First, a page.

Al-Andalus and the Origins of Orientalism: “Ḥayy ibn Yaqẓān” and its Journey through the European Enlightenment
The research project attempts to determine more precisely the relationship between the European Enlightenment and the preceeding ‘Islamic Enlightenment’ (H. M. Enzensberger) on the Iberian Peninsula, during the age of al-Andalus (711–1492). Shortly after the last traces of al-Andalus vanished from European memory with the expulsion of converted Muslims from Spain (1609–1614), the formation period of Oriental Studies began in Northern Europe, which in turn brought forth the Orientalism of the European Enlightenment. The project centers on the Northern European reception of Abū Bakr Ibn Tufayl’s philosophical novel Ḥayy ibn Yaqẓān (Arab يقظان بن حي, Engl. ‘Alive, Son of Awake’), a work from the 12th century which is believed to close the “gap” between the Islamic and the European Enlightenment (S. Aravamudan). It tells the story of a pupil of nature who is raised on an island by a gazelle. Step by step, Ḥayy ibn Yaqẓān teaches himself all fields of knowledge, up to the knowledge of God. The novel’s migration through the Middle Ages and the Early Modern Period, from Arabic to Hebrew and from Hebrew to Latin, was shaped by the Jewish scholar Moses of Narbonne and the humanist Pico della Mirandola. By contrast, its career within the European Enlightenment began with a bilingual edition of the text (Arabic/Latin) titled Philosophus autodidactus, published by the orientalists Edward Pococke Junior and Senior in Oxford in 1671. This edition, which was quickly translated into three modern languages (English, German, Dutch) and caught the attention of Locke, Leibniz, and Lessing, soon proved to be both a predecessor and a product of the Enlightenment.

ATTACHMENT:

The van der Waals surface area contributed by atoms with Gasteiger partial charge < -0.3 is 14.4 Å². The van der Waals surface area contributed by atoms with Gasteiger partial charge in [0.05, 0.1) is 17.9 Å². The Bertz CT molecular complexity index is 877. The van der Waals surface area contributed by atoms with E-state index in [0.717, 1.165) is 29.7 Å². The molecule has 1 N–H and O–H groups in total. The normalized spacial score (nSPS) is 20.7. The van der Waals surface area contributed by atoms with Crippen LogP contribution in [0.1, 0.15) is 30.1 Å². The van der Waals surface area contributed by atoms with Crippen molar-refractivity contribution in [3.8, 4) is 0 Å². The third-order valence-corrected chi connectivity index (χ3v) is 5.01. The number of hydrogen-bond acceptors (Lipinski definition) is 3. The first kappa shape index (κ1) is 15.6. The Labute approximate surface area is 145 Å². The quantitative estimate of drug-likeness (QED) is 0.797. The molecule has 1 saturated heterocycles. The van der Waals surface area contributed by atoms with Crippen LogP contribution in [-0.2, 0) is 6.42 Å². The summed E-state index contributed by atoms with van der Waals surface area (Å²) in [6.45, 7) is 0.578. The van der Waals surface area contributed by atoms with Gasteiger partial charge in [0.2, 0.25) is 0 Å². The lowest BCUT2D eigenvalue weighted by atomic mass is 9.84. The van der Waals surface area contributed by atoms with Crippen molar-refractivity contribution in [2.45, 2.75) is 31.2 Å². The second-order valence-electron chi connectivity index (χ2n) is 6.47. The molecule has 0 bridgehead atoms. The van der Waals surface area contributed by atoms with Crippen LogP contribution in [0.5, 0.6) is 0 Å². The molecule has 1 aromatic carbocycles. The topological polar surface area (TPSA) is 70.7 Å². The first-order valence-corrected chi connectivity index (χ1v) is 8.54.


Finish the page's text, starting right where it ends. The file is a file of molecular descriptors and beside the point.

Based on this literary sensation, the project aims at writing a transnational intellectual history of the Enlightenment which covers various aspects such as the negotiation of religious difference within a divided Christianity (with Boyle, for instance), the experimental spirit and Empiricism (with Locke), the economic imagination (with Defoe), or self-education (with Rousseau). The novel’s ‘journey’ across Northern Europe begs the question of how references to Islam or to an imaginary Orient contributed to a systematic secularization of the Enlightenment discourse. Furthermore, there are points of contact with the agenda of a “Radical Enlightenment” (J. Israel) whose secular writing strategies of textual ambiguity are based on a supposedly oriental “secret doctrine” (U. App). If our thesis holds up, given the extent to which secular concepts of Europe’s Enlightenment depend on literary scenes, tropes, and narrative techniques, these concepts could ultimately be seen as the product of a misreading of the Arabic-Andalusian original from the 12th century. After all, by suddenly declaring Ibn Tufail’s Hayy—supposedly the model for canonical works of European literature such as Morus’ Utopia or Gracián’s El Criticón—as a part of a reframed, imaginary Orient at the end of the 17th century, his work can be appropriated by an intellectual culture of the European Enlightenment which had yet to invent itself.
Daniel Defoe: Serious Reflections During the Life and Surprising Adventures of Robinson Crusoe: with his Vision of the Angelick World (1720), Boston Public Library, p. 9 [left]
Title page Ibn Tufail: The History of Hai Eb’n Yockdan, an Indian Prince: or, the Self-Taught Philosopher, transl. from Lat. by George Ashwell, London 1686 [center]
Title page Ibn Tufail: The Improvement of Human Reason, Exhibited in the Life of Hai Ibn Yokdhan, transl. from Arab. by Simon Ockley, London 1708 [right]